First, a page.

Unlike Trump, the Washington, D.C-based Rubenstein doesn’t imagine himself in the political arena anytime soon. “I’m still a youngster by the standards for people running for president so maybe I’m a little bit too young to run right now,” the 71-year-old investor says. (Trump is 74 years old and Biden is 77.) “But to be very serious, I think there are a lot of people who are probably younger, and probably would do a better job than I would do.” Hopeful about the near future, he says the country will have a fresh start in 2021 following a Covid-19 vaccine and the elections. 

Recalling a recent conversation he had with Shark Tank judge and billionaire Mark Cuban, Rubenstein says he expects people are going to create great companies post Covid-19—those who prioritize diversity and inclusion, philanthropy, and social impact as well as profits. “If you’re ever thinking of doing something entrepreneurial,” Rubenstein says, “do it sooner rather than later.”

This article was written by Deniz Cam for Forbes.com

Navigating Life’s Transitions


Navigating Life’s Transitions By Rewriting Your Story

Your plans for the future are really a story that you tell yourself. Some of the chapters are easy to imagine and plan, like buying your first home, sending your kids to college, or picking out dream retirement destinations with your spouse. But life has a way of throwing unexpected plot twists at you, such as, say, a global pandemic that upends how you live and work. If you feel like your story has lost some of its most important plot threads, use this three-step method to find a new happy ending and navigate life’s transitions.

  1. Accept

An unexpected job loss. The death of a loved one. Losing your home in a fire. A major illness.

Life is never the same after you experience these kinds of unexpected transitions. Your lifestyle might change. Perhaps your relationships might change. Your daily routine might change. And your long-term personal, professional, and financial goals might have to change as well.

Letting in feelings like sadness, embarrassment, and fear can be very challenging. If you’re having trouble expressing yourself to your spouse or another confidant, try journaling. Getting your thoughts and emotions down on paper can help open you up for the conversations you’re going to need to have as you navigate through this new transition.

  1. Edit

Now that you’ve accepted this change in your life, you need to figure out how you’re going to adapt to it. Big transitions often feel so overwhelming that they can be paralyzing. Where do you start?

Start with today.

Break the new transition down into smaller parts. What is one thing on your list that you can accomplish today and that you can build on tomorrow? If your doctor says you have to start eating better, make a new shopping list. Need to exercise more? Buy a pair of running shoes. Brush up your resume so you can start a job hunt. Register for an online class that will help you make a career change. If it’s time to tighten the family belt, cancel that streaming subscription you never use.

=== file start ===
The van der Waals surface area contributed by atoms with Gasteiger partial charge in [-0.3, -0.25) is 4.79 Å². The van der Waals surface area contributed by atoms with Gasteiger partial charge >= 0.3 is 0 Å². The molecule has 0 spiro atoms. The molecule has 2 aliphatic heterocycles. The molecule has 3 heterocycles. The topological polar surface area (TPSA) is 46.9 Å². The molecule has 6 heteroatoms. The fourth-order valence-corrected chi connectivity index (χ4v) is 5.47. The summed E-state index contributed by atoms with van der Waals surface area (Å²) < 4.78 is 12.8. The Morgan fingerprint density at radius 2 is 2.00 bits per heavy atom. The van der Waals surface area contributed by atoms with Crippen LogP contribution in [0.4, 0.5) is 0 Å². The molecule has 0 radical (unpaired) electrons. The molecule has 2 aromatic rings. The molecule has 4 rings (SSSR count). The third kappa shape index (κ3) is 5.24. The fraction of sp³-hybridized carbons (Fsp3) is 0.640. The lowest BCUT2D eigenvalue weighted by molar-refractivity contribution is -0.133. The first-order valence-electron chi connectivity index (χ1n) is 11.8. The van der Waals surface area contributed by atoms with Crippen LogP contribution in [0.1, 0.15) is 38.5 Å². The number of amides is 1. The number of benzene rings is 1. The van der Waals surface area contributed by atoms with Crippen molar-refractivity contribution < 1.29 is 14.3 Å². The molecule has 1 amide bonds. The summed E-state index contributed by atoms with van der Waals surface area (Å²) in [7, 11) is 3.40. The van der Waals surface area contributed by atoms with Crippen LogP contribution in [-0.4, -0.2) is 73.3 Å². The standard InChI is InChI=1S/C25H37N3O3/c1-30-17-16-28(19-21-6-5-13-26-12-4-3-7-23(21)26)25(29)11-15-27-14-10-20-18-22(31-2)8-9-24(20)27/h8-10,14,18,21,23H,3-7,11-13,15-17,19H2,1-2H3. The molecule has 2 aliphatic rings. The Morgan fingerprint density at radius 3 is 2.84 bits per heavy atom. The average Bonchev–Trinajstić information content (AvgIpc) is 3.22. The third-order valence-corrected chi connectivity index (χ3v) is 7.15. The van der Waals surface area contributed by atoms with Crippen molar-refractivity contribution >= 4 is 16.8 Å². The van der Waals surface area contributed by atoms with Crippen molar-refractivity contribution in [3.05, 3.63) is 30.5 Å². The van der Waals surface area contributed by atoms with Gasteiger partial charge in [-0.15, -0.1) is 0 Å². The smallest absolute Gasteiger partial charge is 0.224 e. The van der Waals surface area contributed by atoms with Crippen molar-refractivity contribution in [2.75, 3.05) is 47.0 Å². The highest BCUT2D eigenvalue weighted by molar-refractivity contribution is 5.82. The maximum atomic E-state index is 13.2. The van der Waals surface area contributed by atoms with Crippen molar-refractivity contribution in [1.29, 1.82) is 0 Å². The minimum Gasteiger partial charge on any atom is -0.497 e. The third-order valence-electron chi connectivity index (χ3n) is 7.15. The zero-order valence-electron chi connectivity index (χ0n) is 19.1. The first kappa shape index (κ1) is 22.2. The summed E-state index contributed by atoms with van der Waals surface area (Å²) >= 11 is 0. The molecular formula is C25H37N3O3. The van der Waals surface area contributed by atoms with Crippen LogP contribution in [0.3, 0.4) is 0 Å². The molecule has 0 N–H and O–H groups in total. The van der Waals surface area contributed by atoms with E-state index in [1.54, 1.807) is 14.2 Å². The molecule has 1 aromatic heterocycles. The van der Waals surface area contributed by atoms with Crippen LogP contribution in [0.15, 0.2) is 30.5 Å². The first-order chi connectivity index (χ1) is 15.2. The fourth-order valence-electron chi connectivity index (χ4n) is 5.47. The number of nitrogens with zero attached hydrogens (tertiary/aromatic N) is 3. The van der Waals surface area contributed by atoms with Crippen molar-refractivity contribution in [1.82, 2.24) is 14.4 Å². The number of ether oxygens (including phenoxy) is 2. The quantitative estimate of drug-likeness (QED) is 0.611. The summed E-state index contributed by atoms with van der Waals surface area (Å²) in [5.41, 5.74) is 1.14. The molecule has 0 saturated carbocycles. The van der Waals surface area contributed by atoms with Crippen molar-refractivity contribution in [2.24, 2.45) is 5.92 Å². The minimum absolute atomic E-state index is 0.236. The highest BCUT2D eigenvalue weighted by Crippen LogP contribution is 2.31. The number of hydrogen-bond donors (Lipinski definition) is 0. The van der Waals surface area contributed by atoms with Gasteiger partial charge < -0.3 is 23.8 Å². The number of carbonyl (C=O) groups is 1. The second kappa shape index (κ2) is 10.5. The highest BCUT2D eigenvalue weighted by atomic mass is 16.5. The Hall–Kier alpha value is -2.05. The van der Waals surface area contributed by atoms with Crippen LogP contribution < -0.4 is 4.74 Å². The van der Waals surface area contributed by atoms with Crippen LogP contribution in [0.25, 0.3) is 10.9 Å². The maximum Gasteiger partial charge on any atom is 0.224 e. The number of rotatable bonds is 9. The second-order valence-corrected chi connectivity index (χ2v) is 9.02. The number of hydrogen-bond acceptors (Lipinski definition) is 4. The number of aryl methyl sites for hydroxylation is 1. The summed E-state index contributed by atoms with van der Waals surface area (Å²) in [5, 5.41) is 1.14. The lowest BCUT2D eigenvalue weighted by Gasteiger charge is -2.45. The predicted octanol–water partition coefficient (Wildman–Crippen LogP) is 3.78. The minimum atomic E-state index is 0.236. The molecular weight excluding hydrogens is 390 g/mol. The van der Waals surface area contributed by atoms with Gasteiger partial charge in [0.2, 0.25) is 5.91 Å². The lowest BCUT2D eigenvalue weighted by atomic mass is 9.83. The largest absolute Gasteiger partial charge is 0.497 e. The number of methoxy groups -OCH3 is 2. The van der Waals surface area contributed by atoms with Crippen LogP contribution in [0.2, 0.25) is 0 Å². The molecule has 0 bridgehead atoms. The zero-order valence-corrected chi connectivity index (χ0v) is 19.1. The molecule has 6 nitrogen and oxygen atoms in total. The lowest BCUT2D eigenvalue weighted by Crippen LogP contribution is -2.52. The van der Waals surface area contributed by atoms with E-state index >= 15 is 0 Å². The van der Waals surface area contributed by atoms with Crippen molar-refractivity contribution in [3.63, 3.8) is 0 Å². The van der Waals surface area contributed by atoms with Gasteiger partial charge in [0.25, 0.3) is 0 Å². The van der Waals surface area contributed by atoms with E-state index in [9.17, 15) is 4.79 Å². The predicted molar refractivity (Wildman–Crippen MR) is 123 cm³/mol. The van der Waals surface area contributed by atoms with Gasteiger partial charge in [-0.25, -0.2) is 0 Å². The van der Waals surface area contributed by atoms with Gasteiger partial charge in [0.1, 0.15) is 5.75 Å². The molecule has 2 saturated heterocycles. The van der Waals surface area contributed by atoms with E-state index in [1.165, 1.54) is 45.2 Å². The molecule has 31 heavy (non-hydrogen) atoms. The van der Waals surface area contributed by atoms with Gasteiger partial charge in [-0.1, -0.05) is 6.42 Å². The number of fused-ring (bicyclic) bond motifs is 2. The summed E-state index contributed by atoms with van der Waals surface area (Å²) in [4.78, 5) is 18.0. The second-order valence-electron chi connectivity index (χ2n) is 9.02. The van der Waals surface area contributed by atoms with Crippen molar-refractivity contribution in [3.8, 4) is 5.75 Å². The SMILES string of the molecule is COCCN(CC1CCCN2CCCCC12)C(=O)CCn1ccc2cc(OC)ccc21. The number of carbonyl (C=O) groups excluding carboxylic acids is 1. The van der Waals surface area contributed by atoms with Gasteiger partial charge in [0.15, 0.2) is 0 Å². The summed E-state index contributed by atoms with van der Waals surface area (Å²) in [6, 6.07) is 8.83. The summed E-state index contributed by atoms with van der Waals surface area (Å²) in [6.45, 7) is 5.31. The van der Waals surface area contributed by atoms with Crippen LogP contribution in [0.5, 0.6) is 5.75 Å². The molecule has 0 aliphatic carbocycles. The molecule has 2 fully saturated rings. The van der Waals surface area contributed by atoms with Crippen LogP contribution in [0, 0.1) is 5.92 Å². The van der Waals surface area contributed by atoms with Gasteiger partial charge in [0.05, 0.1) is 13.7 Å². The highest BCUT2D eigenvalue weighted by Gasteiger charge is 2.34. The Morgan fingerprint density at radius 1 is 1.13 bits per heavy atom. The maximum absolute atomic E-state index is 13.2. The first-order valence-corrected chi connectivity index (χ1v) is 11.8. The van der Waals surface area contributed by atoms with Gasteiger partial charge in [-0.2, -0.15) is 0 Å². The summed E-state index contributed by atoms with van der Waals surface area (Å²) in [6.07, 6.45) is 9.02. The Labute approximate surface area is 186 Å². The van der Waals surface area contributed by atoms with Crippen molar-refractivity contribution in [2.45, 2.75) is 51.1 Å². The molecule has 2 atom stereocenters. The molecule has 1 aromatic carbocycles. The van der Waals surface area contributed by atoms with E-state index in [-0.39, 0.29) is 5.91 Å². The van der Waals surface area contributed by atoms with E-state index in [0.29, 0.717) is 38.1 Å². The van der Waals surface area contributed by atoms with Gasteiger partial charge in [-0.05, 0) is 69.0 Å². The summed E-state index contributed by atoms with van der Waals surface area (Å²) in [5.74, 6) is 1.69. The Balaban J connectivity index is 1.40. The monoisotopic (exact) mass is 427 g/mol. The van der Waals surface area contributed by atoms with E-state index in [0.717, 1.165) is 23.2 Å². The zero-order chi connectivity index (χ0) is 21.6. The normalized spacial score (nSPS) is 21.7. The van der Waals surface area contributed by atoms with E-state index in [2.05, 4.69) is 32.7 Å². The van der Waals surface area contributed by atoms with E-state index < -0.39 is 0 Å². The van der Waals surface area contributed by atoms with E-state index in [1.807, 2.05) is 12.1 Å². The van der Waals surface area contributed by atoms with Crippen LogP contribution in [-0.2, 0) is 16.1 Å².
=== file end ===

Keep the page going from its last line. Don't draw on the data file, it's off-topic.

Racking up smaller daily wins will make this new transition feel a little more manageable every single day. You might also create some new habits that will make you healthier, happier, and more productive.

  1. Rewrite

In the moment, unexpected transitions can feel like an end. But as you gain personal momentum from your new routine, you’ll start to see that there are opportunities ahead of you as well. And when you finally close this chapter, you can start writing a new one.

Some of the details in this revised chapter might be a little different than you imagined before. But not all change is bad. Maybe, instead of retiring to that beachfront condo, you remodel the family home and have your grandkids over more often. If you have to hang up your tennis racket, taking long walks with your spouse could be a new way to exercise, unwind, and spend time together. Now that one phase of your career is over, it might be time to promote yourself to CEO of your own company.

If you’re really struggling to see a way through an unexpected transition, here’s an easy daily win to get you started: get in touch with us. We can review your $Lifeline in-person or over a video chat to figure out if any of your anticipated transitions need to be edited. We can also coordinate with other professionals like your attorney or accountant to iron out any other major adjustments you might need to make.

No matter how your life story continues to change, we’re here to help you make the next chapter the best one yet.

You can also find some great resources for transition on the AARP website.